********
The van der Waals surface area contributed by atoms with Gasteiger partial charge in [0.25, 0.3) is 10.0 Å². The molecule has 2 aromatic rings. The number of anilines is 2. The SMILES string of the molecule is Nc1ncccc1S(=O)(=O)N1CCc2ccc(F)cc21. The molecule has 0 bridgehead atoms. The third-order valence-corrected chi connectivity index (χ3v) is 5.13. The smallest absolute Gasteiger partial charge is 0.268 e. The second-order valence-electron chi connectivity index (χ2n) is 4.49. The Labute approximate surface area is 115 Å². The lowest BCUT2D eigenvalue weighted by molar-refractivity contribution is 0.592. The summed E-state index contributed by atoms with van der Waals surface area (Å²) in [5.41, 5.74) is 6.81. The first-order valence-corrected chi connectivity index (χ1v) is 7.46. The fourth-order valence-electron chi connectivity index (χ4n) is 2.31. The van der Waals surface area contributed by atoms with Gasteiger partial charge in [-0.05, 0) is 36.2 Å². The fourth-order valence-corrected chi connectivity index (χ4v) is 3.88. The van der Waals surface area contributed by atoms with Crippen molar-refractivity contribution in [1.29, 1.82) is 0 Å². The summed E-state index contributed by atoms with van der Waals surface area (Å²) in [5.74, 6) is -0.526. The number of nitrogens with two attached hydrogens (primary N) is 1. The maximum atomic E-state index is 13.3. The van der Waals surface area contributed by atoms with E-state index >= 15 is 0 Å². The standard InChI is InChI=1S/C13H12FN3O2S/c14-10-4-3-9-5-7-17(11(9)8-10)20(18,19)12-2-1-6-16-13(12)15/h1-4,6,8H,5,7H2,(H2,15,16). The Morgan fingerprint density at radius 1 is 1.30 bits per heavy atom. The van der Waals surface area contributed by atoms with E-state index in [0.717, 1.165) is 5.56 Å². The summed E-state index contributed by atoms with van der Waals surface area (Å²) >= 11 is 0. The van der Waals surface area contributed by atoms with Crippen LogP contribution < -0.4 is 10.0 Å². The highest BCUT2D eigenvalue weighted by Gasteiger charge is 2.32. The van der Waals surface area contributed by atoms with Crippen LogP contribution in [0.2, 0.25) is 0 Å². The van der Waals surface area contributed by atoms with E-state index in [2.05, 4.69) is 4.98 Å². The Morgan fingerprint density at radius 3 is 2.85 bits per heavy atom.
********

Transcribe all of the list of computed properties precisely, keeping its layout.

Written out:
The van der Waals surface area contributed by atoms with Gasteiger partial charge in [0.25, 0.3) is 10.0 Å². The molecule has 2 aromatic rings. The number of anilines is 2. The SMILES string of the molecule is Nc1ncccc1S(=O)(=O)N1CCc2ccc(F)cc21. The molecule has 0 bridgehead atoms. The third-order valence-corrected chi connectivity index (χ3v) is 5.13. The smallest absolute Gasteiger partial charge is 0.268 e. The second-order valence-electron chi connectivity index (χ2n) is 4.49. The Labute approximate surface area is 115 Å². The lowest BCUT2D eigenvalue weighted by molar-refractivity contribution is 0.592. The summed E-state index contributed by atoms with van der Waals surface area (Å²) in [5.41, 5.74) is 6.81. The first-order valence-corrected chi connectivity index (χ1v) is 7.46. The fourth-order valence-electron chi connectivity index (χ4n) is 2.31. The van der Waals surface area contributed by atoms with Gasteiger partial charge in [-0.05, 0) is 36.2 Å². The fourth-order valence-corrected chi connectivity index (χ4v) is 3.88. The van der Waals surface area contributed by atoms with Crippen molar-refractivity contribution in [1.29, 1.82) is 0 Å². The summed E-state index contributed by atoms with van der Waals surface area (Å²) in [5.74, 6) is -0.526. The number of nitrogens with two attached hydrogens (primary N) is 1. The maximum atomic E-state index is 13.3. The van der Waals surface area contributed by atoms with E-state index >= 15 is 0 Å². The standard InChI is InChI=1S/C13H12FN3O2S/c14-10-4-3-9-5-7-17(11(9)8-10)20(18,19)12-2-1-6-16-13(12)15/h1-4,6,8H,5,7H2,(H2,15,16). The Morgan fingerprint density at radius 1 is 1.30 bits per heavy atom. The van der Waals surface area contributed by atoms with E-state index in [0.717, 1.165) is 5.56 Å². The summed E-state index contributed by atoms with van der Waals surface area (Å²) >= 11 is 0. The van der Waals surface area contributed by atoms with Crippen LogP contribution < -0.4 is 10.0 Å². The highest BCUT2D eigenvalue weighted by Gasteiger charge is 2.32. The van der Waals surface area contributed by atoms with Crippen LogP contribution in [0.2, 0.25) is 0 Å². The van der Waals surface area contributed by atoms with E-state index in [2.05, 4.69) is 4.98 Å². The Morgan fingerprint density at radius 3 is 2.85 bits per heavy atom.